It wasn’t my intention to write this after week 4, but I wanted to get a full picture of the situation before putting final thoughts to paper, so to speak. This is the situation: One man has changed the San Francisco 49ers from a playoff contending team with a solid defence and an exciting offence to a team with an offence and a defence. That’s the nicest I can say thus far. Here are three things former head coach Jim Harbaugh (one man) did before leaving/being let go from the 49ers, in no specific order.
Examining the art of possibility
I remember seeing a clip of Harbaugh at the opening press conference he gave after being hired by the 49ers General Manager. He talked about the possibility of winning a Lombardi trophy and having what he called “unshakable confidence.” It’s one thing to say this out loud to a bunch of reporters when you’ve just inherited a team that’s gone through coaches, offensive coordinators, defensive coordinators (and the like) as if they were cans of Miller Lite. There’s plenty more where that came from they probably said (FYI, a lot of people drink Miller Lite at football games). It’s another thing to say it’s possible to win a Lombardi trophy with “unshakable confidence” and Alex Smith as your quarterback. Looking back I have a suspicion Harbaugh knew Smith was going to be the starting QB at the time. Harbaugh knew it was possible. The fans didn’t and neither did the press. I have another suspicion Smith didn’t know either. San Francisco’s record that year: 13 wins and three losses. The previous year: six wins and 10 losses.
Getting fired up
Harbaugh wore cleats on the sidelines, probably showered with his hat on and would absolutely lose it when a dubious call would not go the 49ers way. His reaction after losing challenge calls (asking the refs to take a look at a replay to see if they made the right call), which I doubt he won any, was particularly memorable. That gets a team fired up. The players didn’t have to look for story lines in the press to get fired up for each game. Their coach did it for them. And for awhile it worked. San Francisco dominated teams with a ground and pound run game and a defence that would fight for every play. I mentioned Alex Smith earlier, and that topic itself warrants its own piece, but at the time Harbaugh started coaching the 49ers, Alex Smith was unanimously dismissed as a flop. San Fran drafted Smith with the first overall pick in 2005 and after six seasons the 49ers didn’t make the playoffs once. Something changed in the seventh season. Enter Harbaugh.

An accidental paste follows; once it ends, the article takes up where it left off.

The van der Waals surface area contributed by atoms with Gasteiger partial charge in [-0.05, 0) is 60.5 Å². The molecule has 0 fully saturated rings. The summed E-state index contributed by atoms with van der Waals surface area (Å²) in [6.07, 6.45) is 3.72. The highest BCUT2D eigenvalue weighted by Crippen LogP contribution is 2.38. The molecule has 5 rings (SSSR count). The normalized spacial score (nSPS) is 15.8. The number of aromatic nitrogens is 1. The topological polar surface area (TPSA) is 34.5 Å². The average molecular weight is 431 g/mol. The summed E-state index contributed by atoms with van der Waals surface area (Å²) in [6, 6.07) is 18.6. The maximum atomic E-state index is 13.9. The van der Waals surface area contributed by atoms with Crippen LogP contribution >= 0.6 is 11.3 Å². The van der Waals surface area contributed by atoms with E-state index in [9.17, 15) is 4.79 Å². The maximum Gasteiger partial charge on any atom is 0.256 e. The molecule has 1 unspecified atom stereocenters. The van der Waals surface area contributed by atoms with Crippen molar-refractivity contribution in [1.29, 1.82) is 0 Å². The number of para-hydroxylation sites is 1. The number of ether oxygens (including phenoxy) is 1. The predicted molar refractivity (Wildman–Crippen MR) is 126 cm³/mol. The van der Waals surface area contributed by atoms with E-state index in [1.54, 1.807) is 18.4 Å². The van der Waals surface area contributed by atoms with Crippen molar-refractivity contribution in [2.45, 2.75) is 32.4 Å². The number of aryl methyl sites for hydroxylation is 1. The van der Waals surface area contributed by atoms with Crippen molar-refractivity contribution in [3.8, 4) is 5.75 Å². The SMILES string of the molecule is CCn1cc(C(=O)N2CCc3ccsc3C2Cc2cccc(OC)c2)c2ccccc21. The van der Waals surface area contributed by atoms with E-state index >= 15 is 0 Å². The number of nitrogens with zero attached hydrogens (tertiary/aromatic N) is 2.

He really wasn’t kidding at the first presser. Unshakable. During Harbaugh’s four years as head coach the entirety of the Bay Area had confidence in their team. The 49ers were talented, sure, but when a team is confident it almost doesn’t matter the caliber of players. That confidence is felt by opposing players and there’s a level of respect that’s afforded to those confident teams. It’s a confidence so strong you can even feel it watching a game on TV. There’s this feeling a team can always come back no matter what the deficit is. It doesn’t last forever and during the final season Harbaugh was in charge the 49ers struggled. Other teams got confident too and now the situation is, like I mentioned above, an offence and a defence. Some folks might say the 49ers aren’t as good anymore because they lost several key players and veterans. At that point it didn’t matter. Harbaugh was already gone and with him the spirit of the team. No Lombardi trophy, but they were damn close.